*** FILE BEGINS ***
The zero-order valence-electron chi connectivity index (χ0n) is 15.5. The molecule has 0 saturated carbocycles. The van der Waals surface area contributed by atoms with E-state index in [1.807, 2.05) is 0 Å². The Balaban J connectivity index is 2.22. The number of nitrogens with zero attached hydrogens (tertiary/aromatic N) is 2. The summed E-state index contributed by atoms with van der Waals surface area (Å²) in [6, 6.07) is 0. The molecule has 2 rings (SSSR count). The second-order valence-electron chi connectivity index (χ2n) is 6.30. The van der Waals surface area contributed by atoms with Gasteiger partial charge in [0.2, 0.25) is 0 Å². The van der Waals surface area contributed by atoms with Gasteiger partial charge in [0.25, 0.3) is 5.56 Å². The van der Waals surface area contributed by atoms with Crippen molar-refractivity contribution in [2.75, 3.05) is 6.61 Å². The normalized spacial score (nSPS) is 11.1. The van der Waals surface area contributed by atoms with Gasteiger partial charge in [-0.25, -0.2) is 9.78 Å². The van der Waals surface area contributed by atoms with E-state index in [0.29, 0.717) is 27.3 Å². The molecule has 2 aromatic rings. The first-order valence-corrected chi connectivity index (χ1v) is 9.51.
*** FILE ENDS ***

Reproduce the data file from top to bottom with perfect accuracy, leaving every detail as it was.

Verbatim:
The zero-order valence-electron chi connectivity index (χ0n) is 15.5. The molecule has 0 saturated carbocycles. The van der Waals surface area contributed by atoms with E-state index in [1.807, 2.05) is 0 Å². The Balaban J connectivity index is 2.22. The number of nitrogens with zero attached hydrogens (tertiary/aromatic N) is 2. The summed E-state index contributed by atoms with van der Waals surface area (Å²) in [6, 6.07) is 0. The molecule has 2 rings (SSSR count). The second-order valence-electron chi connectivity index (χ2n) is 6.30. The van der Waals surface area contributed by atoms with Gasteiger partial charge in [0.2, 0.25) is 0 Å². The van der Waals surface area contributed by atoms with Gasteiger partial charge in [0.25, 0.3) is 5.56 Å². The van der Waals surface area contributed by atoms with Crippen molar-refractivity contribution in [2.75, 3.05) is 6.61 Å². The normalized spacial score (nSPS) is 11.1. The van der Waals surface area contributed by atoms with Gasteiger partial charge in [-0.25, -0.2) is 9.78 Å². The van der Waals surface area contributed by atoms with E-state index in [0.29, 0.717) is 27.3 Å². The molecule has 2 aromatic rings. The first-order valence-corrected chi connectivity index (χ1v) is 9.51.